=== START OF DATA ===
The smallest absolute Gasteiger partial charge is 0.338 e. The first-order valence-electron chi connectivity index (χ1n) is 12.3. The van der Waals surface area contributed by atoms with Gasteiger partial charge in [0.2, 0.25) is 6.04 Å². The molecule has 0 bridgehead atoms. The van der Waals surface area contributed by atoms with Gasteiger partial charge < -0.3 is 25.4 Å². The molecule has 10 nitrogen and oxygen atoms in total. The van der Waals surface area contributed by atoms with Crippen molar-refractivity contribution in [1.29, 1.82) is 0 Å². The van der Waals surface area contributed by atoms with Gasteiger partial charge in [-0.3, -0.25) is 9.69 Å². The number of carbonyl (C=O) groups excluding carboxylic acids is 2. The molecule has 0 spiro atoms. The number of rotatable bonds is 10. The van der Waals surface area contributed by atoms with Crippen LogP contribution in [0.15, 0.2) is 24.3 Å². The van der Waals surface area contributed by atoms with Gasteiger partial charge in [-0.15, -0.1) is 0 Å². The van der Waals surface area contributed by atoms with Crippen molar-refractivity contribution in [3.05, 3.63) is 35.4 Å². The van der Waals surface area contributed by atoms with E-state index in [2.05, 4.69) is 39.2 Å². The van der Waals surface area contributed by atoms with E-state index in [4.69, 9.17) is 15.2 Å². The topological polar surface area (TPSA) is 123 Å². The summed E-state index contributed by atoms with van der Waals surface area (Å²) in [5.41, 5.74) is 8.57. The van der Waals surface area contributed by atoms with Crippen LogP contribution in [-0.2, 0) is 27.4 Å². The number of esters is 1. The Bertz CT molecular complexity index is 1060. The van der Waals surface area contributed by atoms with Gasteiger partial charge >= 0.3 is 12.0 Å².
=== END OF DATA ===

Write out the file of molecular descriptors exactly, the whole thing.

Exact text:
The smallest absolute Gasteiger partial charge is 0.338 e. The first-order valence-electron chi connectivity index (χ1n) is 12.3. The van der Waals surface area contributed by atoms with Gasteiger partial charge in [0.2, 0.25) is 6.04 Å². The molecule has 0 bridgehead atoms. The van der Waals surface area contributed by atoms with Gasteiger partial charge < -0.3 is 25.4 Å². The molecule has 10 nitrogen and oxygen atoms in total. The van der Waals surface area contributed by atoms with Crippen molar-refractivity contribution in [1.29, 1.82) is 0 Å². The van der Waals surface area contributed by atoms with Gasteiger partial charge in [-0.3, -0.25) is 9.69 Å². The number of carbonyl (C=O) groups excluding carboxylic acids is 2. The molecule has 0 spiro atoms. The number of rotatable bonds is 10. The van der Waals surface area contributed by atoms with Crippen LogP contribution in [0.15, 0.2) is 24.3 Å². The van der Waals surface area contributed by atoms with Gasteiger partial charge in [-0.15, -0.1) is 0 Å². The van der Waals surface area contributed by atoms with Crippen molar-refractivity contribution in [3.05, 3.63) is 35.4 Å². The van der Waals surface area contributed by atoms with E-state index in [2.05, 4.69) is 39.2 Å². The van der Waals surface area contributed by atoms with E-state index in [4.69, 9.17) is 15.2 Å². The topological polar surface area (TPSA) is 123 Å². The summed E-state index contributed by atoms with van der Waals surface area (Å²) in [5.41, 5.74) is 8.57. The van der Waals surface area contributed by atoms with Crippen LogP contribution in [-0.2, 0) is 27.4 Å². The number of esters is 1. The Bertz CT molecular complexity index is 1060. The van der Waals surface area contributed by atoms with Gasteiger partial charge >= 0.3 is 12.0 Å².